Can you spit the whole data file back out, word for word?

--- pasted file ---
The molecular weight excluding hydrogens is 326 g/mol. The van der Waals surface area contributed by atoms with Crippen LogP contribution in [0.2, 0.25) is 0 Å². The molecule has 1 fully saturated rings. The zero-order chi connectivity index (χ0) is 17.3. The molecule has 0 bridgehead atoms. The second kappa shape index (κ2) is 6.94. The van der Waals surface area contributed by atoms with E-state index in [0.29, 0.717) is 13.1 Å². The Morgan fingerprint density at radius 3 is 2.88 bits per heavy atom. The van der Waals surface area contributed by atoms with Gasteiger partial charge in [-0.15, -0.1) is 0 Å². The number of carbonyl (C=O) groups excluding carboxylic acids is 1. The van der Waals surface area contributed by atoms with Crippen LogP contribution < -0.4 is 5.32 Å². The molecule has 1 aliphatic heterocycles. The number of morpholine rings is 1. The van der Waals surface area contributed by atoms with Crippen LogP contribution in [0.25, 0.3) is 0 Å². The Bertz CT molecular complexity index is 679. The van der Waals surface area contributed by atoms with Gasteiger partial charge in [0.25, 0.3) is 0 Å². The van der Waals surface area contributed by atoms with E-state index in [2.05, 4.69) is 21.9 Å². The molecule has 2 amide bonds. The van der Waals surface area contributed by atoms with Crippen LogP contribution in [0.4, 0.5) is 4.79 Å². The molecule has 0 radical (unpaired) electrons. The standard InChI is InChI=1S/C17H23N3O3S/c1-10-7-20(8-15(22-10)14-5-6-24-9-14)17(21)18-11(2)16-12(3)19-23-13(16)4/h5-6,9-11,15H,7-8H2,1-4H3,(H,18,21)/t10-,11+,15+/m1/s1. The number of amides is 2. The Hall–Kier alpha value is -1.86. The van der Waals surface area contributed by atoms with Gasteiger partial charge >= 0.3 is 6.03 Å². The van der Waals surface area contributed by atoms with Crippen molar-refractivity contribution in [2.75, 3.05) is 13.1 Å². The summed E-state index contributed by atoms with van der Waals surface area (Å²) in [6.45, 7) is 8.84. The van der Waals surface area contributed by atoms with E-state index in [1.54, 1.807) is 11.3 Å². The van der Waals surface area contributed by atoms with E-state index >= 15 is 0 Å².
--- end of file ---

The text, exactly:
The molecular weight excluding hydrogens is 326 g/mol. The van der Waals surface area contributed by atoms with Crippen LogP contribution in [0.2, 0.25) is 0 Å². The molecule has 1 fully saturated rings. The zero-order chi connectivity index (χ0) is 17.3. The molecule has 0 bridgehead atoms. The second kappa shape index (κ2) is 6.94. The van der Waals surface area contributed by atoms with E-state index in [0.29, 0.717) is 13.1 Å². The Morgan fingerprint density at radius 3 is 2.88 bits per heavy atom. The van der Waals surface area contributed by atoms with Gasteiger partial charge in [-0.15, -0.1) is 0 Å². The number of carbonyl (C=O) groups excluding carboxylic acids is 1. The van der Waals surface area contributed by atoms with Crippen LogP contribution < -0.4 is 5.32 Å². The molecule has 1 aliphatic heterocycles. The number of morpholine rings is 1. The van der Waals surface area contributed by atoms with Crippen LogP contribution in [0.25, 0.3) is 0 Å². The Bertz CT molecular complexity index is 679. The van der Waals surface area contributed by atoms with Gasteiger partial charge in [0.25, 0.3) is 0 Å². The van der Waals surface area contributed by atoms with E-state index in [2.05, 4.69) is 21.9 Å². The molecule has 2 amide bonds. The van der Waals surface area contributed by atoms with Crippen LogP contribution in [0.4, 0.5) is 4.79 Å². The molecule has 0 radical (unpaired) electrons. The standard InChI is InChI=1S/C17H23N3O3S/c1-10-7-20(8-15(22-10)14-5-6-24-9-14)17(21)18-11(2)16-12(3)19-23-13(16)4/h5-6,9-11,15H,7-8H2,1-4H3,(H,18,21)/t10-,11+,15+/m1/s1. The number of amides is 2. The Hall–Kier alpha value is -1.86. The van der Waals surface area contributed by atoms with Gasteiger partial charge >= 0.3 is 6.03 Å². The van der Waals surface area contributed by atoms with Crippen molar-refractivity contribution in [2.75, 3.05) is 13.1 Å². The summed E-state index contributed by atoms with van der Waals surface area (Å²) in [6.45, 7) is 8.84. The van der Waals surface area contributed by atoms with E-state index in [1.54, 1.807) is 11.3 Å². The van der Waals surface area contributed by atoms with E-state index >= 15 is 0 Å².